General comment #1:
Notice that while you tend to try to solve things with specific actions of specific fingers, I almost never suggest a solution that involves the fingers, but relies instead on a more integrated motion of all the parts of the arm from shoulders to hands.
General comment #2:
I think you are evolving from one species of musician into another species: from an organist to a pianist.
Techniques in Opposition
E. and I were working on Variation 9 in the Brahms variations on a theme by Schumann (in F# Minor). In this variation, at the beginning of each measure, the right hand has two sets of triplet sixteenths in the form of an ascending arpeggio.
We discussed two opposite ways of dealing with the evenness required of the arpeggio.
In method one, the hand makes no rotation, the wrist makes no lateral adjustment, the thumb does not even come under any of the other fingers. The hand retains a constant spatial attitude and alignment. The only adaption necessary, which compensates for the other motions, is that the pianist ignore the moment when the thumb usually wants to begin its journey under the other fingers, and wait virtually up to the moment the next starts sounding before making any motion takes place at all. This delay compresses a spring-like mechanism in the hand, which when it at last releases, causes the thumb to simply ‘show up’ on its next note in the next octave higher.
This worked every time. However he said that it would be difficult for him to remember this procedure in each and every measure. He found it counter intuitive.
Thus, at least temporarily, I set aside method one, and switched to a method that was diametrically the opposite of the first as regards the motion of the thumb in time.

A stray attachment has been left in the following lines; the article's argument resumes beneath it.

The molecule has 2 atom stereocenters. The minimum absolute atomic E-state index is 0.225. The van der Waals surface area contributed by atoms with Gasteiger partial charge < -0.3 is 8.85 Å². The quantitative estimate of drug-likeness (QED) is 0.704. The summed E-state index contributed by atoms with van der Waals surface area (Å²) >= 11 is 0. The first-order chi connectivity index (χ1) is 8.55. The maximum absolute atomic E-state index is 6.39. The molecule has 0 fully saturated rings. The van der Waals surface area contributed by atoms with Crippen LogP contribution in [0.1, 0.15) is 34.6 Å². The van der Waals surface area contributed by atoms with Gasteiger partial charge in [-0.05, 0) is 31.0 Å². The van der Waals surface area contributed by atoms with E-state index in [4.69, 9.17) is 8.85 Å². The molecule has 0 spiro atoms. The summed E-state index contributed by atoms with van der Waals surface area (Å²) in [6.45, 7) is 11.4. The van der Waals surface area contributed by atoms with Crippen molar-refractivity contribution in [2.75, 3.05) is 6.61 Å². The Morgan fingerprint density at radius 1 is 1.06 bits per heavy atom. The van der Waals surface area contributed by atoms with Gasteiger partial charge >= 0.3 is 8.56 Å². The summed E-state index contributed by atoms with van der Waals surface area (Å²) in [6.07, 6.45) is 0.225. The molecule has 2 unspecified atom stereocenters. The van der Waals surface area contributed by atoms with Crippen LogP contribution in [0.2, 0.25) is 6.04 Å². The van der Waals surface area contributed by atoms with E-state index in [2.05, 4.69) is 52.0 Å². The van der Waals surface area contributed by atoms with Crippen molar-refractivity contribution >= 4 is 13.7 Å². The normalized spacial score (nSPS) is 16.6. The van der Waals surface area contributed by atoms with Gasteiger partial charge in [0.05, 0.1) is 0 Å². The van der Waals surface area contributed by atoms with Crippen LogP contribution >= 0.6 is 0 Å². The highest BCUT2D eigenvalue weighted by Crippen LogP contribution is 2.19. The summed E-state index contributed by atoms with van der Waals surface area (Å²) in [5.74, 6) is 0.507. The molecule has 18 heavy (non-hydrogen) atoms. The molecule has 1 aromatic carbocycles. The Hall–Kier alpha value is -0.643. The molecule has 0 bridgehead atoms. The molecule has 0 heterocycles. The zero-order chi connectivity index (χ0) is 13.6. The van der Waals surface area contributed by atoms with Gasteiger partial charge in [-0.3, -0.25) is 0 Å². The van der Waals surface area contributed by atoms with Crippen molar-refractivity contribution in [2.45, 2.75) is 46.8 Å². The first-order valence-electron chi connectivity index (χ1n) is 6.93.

Not only would he pass thumb under the other fingers, but do so very slowly. It exaggerated things in the opposite direction. Thus, instead of one constant motion of the thumb rightwards, made in one brief span of time, I asked him to use a series of smaller motions of the thumb, one leading into the other. At every moment of time when the thumb was in motion, I asked E. to keep track close of where the thumb was exactly in space relative to the keyboard.
The overall motion of the thumb is the fusion of the smaller motions. Why go about it this way; it seems to make things more complicated? If the motions are practiced very slowly, the pianist will become aware that the thumb does not naturally want to move at the same speed through each of the subdivided segments in space. At different points along the thumb’s progress, different muscles will engage to different degrees, different leverages between the thumb and adjacent parts of the hand will become more or less activated. Without this overall flexibilty in stages of the thumb’s progress, then the pianist will assume that whatever way the thumb begins to move should continue to the end of the motion. Without the subtle changes through time and space, what starts as a fluency to the thumb’s motion at the beginning of the overall motion to its new note, can create, an instant later, through inertia, an abruptness or stiffness in the next segment and moment of the motion.
The first method relied on the hand’s ability to move, as if instantaneously, from one discrete position in space to a second, and being in as stable and balanced a stance in the new octave as in the previous. By making the motion unconscious, the body will insure that whatever details there are within the motion, they will automatically occur.
The second method relied on a close examination of the natural propensities of the thumb when assuming different spatial arrangements relative to the second, third and fourth fingers.
In terms of the overall speed and fluency of the arpeggio, each may work as well as the other, or the pianist will discover that one works better than the other, or that sometimes one works better and sometimes the other.
On the one hand there is no consciousness of the motion of the thumb, in the other the the motion of the thumb is being ideally tailored to each subdivision of space.
In the Flow of Time, the Effect Turns Into the Cause